Gov. Beshear Announces $500,000 in Grants Available for Qualifying Counties for Debris Disposal after Flooding
PRIDE funds will go toward environmentally responsible disposal
FRANKFORT, Ky. (Feb. 18, 2020) - Gov. Andy Beshear and Energy and Environment Cabinet (EEC) Secretary Rebecca Goodman announced that a total of $500,000 in grant funding is available to qualifying counties for flood debris cleanup.
Grants will be made available for the 12 counties that have received a state of emergency declaration from the governor: Bell, Clay, Harlan, Hickman, Knox, Lawrence, Leslie, Letcher, McCreary, Metcalfe, Perry and Whitley. Counties will be eligible for up to $50,000 each to cover the cost of collecting, transporting and disposing of municipal solid waste resulting from the flood event.
Gov. Beshear, who declared a state of emergency Feb. 7 and deployed state resources as he visited areas hardest hit by recent rains, said, “I am pleased to make this money available and stand with communities as they recover from recent flooding. I encourage everyone doing cleanup to be safe and to help the environment by properly disposing of all debris.”
Kentuckians impacted by recent flooding are urged to be safe and environmentally conscious when cleaning and disposing of material. Potential hazards include asbestos, mold and toxic chemicals.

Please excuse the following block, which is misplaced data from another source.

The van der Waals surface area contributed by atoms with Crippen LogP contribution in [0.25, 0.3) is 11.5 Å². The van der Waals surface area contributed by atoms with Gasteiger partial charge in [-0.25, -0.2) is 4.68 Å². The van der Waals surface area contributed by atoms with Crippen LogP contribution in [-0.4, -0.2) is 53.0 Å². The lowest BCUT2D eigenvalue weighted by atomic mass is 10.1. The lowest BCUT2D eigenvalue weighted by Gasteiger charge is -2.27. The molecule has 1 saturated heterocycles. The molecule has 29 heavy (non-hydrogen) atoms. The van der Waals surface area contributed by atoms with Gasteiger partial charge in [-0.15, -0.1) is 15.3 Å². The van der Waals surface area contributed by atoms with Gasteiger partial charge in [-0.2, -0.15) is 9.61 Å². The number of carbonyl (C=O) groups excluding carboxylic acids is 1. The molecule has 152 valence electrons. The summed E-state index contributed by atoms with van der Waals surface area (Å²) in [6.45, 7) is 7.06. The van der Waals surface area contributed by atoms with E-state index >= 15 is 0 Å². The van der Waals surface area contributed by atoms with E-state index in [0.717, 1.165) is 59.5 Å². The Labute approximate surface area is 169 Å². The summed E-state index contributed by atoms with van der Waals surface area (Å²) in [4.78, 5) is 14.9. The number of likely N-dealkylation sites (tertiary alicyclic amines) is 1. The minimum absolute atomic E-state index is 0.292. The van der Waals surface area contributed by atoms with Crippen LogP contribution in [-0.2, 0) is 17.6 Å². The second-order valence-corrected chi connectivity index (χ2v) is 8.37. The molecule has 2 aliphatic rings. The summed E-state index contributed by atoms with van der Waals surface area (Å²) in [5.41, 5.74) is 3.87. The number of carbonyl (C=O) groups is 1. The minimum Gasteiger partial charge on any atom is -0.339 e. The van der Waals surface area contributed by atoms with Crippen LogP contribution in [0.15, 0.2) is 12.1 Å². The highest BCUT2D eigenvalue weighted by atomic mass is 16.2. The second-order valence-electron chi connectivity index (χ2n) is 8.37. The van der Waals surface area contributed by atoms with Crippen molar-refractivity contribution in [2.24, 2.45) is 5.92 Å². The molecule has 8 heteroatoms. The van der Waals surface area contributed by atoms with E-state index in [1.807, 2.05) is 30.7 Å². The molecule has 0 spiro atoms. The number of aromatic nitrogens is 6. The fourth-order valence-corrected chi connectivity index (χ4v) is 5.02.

“Please use caution when handling different types of debris,” Cabinet Secretary Goodman said. “And be aware that material that is improperly disposed of can have a lasting impact on the environment.”
Funding for the cleanup comes from the Kentucky Pride Fund, through a $1.75 environmental remediation fee for each ton of garbage disposed of at Kentucky municipal solid waste disposal facilities. The Kentucky Division of Waste Management administers the fund.
Storm debris handling guidance and additional resources can be found on the EEC website. Information also is available regarding the disposal of items such as livestock carcasses, 55-gallon drums or tanks, and for the cleanup of waterways. Please note that the preferred method for managing woody or vegetative debris is by composting, shredding or chipping for reuse as mulch.
Kentuckians should contact their local solid waste coordinator to learn if debris will be picked up curbside or if debris must be taken to a designated location.
Kentucky restricts open burning. Burning is permitted only in limited circumstances and under specific conditions. The burning of household trash other than uncoated paper products is illegal year-round.
Gov. Beshear and state and local leaders provided an update on the emergency management and relief response to flooding events in Southeastern Kentucky during a Thursday briefing at the London Joint Readiness Center. They also assessed impacted areas by helicopter.
The briefing, held in accordance with state emergency management guidelines, aimed to inform local officials on how best to access and respond to recent flooding events. To read more about the visit and other flooding updates, click here.